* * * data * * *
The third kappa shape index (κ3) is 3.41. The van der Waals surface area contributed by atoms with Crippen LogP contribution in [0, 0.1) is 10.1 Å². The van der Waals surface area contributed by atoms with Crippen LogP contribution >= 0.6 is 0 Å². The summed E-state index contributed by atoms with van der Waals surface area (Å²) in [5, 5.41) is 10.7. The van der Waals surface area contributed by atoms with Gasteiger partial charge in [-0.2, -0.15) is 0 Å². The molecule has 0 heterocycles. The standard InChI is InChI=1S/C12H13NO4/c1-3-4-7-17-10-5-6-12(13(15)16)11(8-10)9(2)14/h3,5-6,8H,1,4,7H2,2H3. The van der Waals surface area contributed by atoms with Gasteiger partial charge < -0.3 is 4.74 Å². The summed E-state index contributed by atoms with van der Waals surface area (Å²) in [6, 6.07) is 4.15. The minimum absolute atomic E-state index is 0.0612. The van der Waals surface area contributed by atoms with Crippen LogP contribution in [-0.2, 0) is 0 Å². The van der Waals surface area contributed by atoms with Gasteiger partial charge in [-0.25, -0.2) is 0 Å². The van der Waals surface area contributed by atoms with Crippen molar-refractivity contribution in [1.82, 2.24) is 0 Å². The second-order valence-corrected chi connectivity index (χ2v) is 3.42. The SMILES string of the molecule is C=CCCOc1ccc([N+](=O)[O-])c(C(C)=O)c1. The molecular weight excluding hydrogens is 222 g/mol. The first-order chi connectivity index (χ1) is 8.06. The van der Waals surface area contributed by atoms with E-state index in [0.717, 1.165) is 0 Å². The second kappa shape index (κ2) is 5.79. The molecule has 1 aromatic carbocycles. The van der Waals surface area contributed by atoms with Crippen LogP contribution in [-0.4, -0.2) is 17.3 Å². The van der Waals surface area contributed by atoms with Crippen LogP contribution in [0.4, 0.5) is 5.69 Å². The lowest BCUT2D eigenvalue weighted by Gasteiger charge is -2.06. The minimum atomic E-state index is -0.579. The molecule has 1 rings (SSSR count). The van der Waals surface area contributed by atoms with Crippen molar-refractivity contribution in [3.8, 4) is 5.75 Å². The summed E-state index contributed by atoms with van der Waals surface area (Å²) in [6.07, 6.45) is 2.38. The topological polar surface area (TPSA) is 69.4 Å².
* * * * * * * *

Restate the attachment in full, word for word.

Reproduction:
The third kappa shape index (κ3) is 3.41. The van der Waals surface area contributed by atoms with Crippen LogP contribution in [0, 0.1) is 10.1 Å². The van der Waals surface area contributed by atoms with Crippen LogP contribution >= 0.6 is 0 Å². The summed E-state index contributed by atoms with van der Waals surface area (Å²) in [5, 5.41) is 10.7. The van der Waals surface area contributed by atoms with Gasteiger partial charge in [-0.2, -0.15) is 0 Å². The molecule has 0 heterocycles. The standard InChI is InChI=1S/C12H13NO4/c1-3-4-7-17-10-5-6-12(13(15)16)11(8-10)9(2)14/h3,5-6,8H,1,4,7H2,2H3. The van der Waals surface area contributed by atoms with Gasteiger partial charge < -0.3 is 4.74 Å². The summed E-state index contributed by atoms with van der Waals surface area (Å²) in [6, 6.07) is 4.15. The minimum absolute atomic E-state index is 0.0612. The van der Waals surface area contributed by atoms with Crippen LogP contribution in [-0.2, 0) is 0 Å². The van der Waals surface area contributed by atoms with Gasteiger partial charge in [-0.25, -0.2) is 0 Å². The van der Waals surface area contributed by atoms with Crippen molar-refractivity contribution in [1.82, 2.24) is 0 Å². The second-order valence-corrected chi connectivity index (χ2v) is 3.42. The SMILES string of the molecule is C=CCCOc1ccc([N+](=O)[O-])c(C(C)=O)c1. The molecular weight excluding hydrogens is 222 g/mol. The first-order chi connectivity index (χ1) is 8.06. The van der Waals surface area contributed by atoms with E-state index in [0.717, 1.165) is 0 Å². The second kappa shape index (κ2) is 5.79. The molecule has 1 aromatic carbocycles. The van der Waals surface area contributed by atoms with Crippen LogP contribution in [-0.4, -0.2) is 17.3 Å². The van der Waals surface area contributed by atoms with Crippen LogP contribution in [0.4, 0.5) is 5.69 Å². The lowest BCUT2D eigenvalue weighted by Gasteiger charge is -2.06. The minimum atomic E-state index is -0.579. The molecule has 1 rings (SSSR count). The van der Waals surface area contributed by atoms with Crippen molar-refractivity contribution in [3.8, 4) is 5.75 Å². The summed E-state index contributed by atoms with van der Waals surface area (Å²) in [6.07, 6.45) is 2.38. The topological polar surface area (TPSA) is 69.4 Å².